Not many assets or sources of income are exempt from garnishment if you owe past due child support. States fiercely protect a child’s right to financial support, and the United States government stands by ready to help. Although there’s typically a little room for negotiation where current support and income withholding orders are concerned, your retirement funds are vulnerable if you fall behind and owe arrears.
Social Security Benefits
Most creditors can’t touch Social Security retirement benefits, but federal law allows garnishment for family support obligations, including child support. Your ex-spouse – or your state if it’s trying to enforce your support order – can file a motion with family court to establish that you’re in arrears, and by how much. The judge will issue an order to garnish your benefits and your ex can serve the order to the Social Security Administration. Depending on how long it’s been since your last support payment, and whether you have other children, garnishment is permitted on up to 65 percent of your monthly benefits.
Other Federal Benefits
The federal government also allows garnishment of any payments issued from a “system or fund established by the United States,” according to the Office of Child Support Enforcement. This includes federal pensions and other types of federal retirement pay, survivors’ benefits, dependents’ benefits and annuities.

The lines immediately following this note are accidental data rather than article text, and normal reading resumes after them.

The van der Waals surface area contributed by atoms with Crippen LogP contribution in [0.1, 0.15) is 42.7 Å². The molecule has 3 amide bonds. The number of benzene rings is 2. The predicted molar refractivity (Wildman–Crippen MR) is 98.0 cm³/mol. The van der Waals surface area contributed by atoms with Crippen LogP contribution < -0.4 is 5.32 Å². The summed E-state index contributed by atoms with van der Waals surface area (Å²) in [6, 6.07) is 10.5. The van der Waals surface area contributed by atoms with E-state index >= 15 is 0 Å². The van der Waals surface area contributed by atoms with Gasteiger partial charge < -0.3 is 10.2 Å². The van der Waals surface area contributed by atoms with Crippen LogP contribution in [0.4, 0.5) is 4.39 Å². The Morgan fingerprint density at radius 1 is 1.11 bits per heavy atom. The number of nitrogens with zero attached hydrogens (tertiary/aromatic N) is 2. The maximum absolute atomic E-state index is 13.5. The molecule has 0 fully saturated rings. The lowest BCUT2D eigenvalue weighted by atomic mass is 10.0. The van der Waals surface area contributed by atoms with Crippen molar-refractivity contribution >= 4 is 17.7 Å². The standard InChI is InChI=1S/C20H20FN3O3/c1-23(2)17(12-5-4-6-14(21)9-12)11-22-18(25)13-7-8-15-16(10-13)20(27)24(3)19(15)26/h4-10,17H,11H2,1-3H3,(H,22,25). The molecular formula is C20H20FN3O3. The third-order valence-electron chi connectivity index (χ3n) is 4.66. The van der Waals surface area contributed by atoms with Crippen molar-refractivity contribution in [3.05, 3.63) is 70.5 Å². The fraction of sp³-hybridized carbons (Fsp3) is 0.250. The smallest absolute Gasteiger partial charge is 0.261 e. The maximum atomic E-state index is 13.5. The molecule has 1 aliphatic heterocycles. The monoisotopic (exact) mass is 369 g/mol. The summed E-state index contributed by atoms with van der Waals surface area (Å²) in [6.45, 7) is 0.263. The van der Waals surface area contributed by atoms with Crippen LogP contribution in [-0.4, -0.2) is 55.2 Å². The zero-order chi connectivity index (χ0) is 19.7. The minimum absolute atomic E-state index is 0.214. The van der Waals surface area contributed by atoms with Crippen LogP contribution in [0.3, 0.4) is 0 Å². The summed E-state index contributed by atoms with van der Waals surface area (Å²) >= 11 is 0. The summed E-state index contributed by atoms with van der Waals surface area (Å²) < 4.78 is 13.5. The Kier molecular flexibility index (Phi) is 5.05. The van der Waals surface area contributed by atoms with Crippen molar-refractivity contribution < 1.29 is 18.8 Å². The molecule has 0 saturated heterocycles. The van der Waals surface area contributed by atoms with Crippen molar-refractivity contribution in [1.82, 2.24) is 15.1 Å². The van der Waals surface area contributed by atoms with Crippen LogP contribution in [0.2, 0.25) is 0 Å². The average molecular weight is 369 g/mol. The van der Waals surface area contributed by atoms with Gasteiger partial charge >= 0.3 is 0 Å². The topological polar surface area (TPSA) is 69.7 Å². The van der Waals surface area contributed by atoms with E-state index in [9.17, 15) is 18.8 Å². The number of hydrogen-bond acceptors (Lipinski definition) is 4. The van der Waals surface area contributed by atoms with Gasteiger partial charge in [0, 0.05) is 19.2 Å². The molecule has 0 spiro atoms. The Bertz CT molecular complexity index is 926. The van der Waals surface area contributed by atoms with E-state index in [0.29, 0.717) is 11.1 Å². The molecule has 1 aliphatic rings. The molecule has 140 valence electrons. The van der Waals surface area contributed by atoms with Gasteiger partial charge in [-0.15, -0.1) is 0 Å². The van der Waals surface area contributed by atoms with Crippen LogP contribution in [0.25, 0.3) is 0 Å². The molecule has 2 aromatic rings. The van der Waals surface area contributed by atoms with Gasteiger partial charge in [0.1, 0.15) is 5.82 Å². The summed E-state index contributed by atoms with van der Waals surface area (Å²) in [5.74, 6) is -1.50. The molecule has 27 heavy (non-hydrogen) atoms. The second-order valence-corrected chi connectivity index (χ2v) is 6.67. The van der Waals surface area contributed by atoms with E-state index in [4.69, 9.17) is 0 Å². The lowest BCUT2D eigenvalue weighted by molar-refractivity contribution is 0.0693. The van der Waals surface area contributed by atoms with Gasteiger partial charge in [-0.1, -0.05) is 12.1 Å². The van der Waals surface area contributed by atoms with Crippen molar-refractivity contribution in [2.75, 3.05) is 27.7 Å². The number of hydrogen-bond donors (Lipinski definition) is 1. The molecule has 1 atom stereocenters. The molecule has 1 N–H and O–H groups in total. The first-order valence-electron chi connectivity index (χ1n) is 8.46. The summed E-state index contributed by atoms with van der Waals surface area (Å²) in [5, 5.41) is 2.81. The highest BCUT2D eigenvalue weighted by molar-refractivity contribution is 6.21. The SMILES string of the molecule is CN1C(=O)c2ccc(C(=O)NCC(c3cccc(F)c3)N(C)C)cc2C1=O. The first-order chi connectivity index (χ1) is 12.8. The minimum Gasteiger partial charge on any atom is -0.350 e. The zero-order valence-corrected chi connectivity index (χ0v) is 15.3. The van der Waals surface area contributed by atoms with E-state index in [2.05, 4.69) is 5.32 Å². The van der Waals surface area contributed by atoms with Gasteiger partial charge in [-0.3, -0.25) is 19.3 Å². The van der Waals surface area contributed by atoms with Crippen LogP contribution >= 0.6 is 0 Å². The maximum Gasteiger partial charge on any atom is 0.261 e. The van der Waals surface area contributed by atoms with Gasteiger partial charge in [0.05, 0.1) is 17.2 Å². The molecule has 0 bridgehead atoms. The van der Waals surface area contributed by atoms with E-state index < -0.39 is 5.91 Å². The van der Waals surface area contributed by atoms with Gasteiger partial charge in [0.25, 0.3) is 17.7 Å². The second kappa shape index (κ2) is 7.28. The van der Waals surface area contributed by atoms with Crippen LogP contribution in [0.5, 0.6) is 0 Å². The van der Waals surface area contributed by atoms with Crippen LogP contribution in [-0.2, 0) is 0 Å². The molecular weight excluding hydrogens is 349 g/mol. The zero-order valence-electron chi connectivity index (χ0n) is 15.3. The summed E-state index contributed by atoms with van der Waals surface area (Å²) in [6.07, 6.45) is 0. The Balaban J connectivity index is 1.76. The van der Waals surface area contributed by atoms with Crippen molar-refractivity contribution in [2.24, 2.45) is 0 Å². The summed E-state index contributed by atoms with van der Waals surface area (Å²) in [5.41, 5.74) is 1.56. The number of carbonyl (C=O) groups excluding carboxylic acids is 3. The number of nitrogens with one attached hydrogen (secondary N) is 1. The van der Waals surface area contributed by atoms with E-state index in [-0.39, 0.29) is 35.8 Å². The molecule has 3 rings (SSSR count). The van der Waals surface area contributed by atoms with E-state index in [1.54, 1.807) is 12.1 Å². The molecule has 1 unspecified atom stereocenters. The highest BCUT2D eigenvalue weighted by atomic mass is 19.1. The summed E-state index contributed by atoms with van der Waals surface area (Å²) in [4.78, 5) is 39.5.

When your retirement funds hit your bank account, they’re fair game for collection and the money is no longer subject to the 65 percent rule. Federal law requires that banks periodically check their accounts for any held by parents who owe child support arrears. The entire balance can be garnished up to the amount of your arrears when your account is identified.
Qualified Domestic Relations Orders
Don’t assume your retirement income is safe because it comes from a private source. Although federal law protects defined contribution and defined benefit plans from alienation or garnishment – these funds can’t go to anyone other than the worker who earned them – the law also offers a way around this for family support obligations. The Voit Econometrics Group states that your ex can go back to court and ask the judge for a qualified domestic relations order. When this order is served on the plan administrator, it directs a portion of the payments to the custodial payment for past due child support. Payments can even be diverted in lieu of current child support if you have a history of not paying and the court wants to secure your obligation. This is only possible, however, if your ex has a divorce decree or court order obligating you to pay child support in the first place. The QDRO is an additional step that allows your ex to use the decree or order to supersede federal anti-alienation laws.
Your plan decides when payments are made according to its existing policy for distributions. Taxes may be due on the distributions, and these are your obligation because child support isn’t taxable income to the parent receiving it. Your ex can ask the court to authorize a distribution greater than the amount of your arrears to cover taxes that will come due, and courts are likely to comply.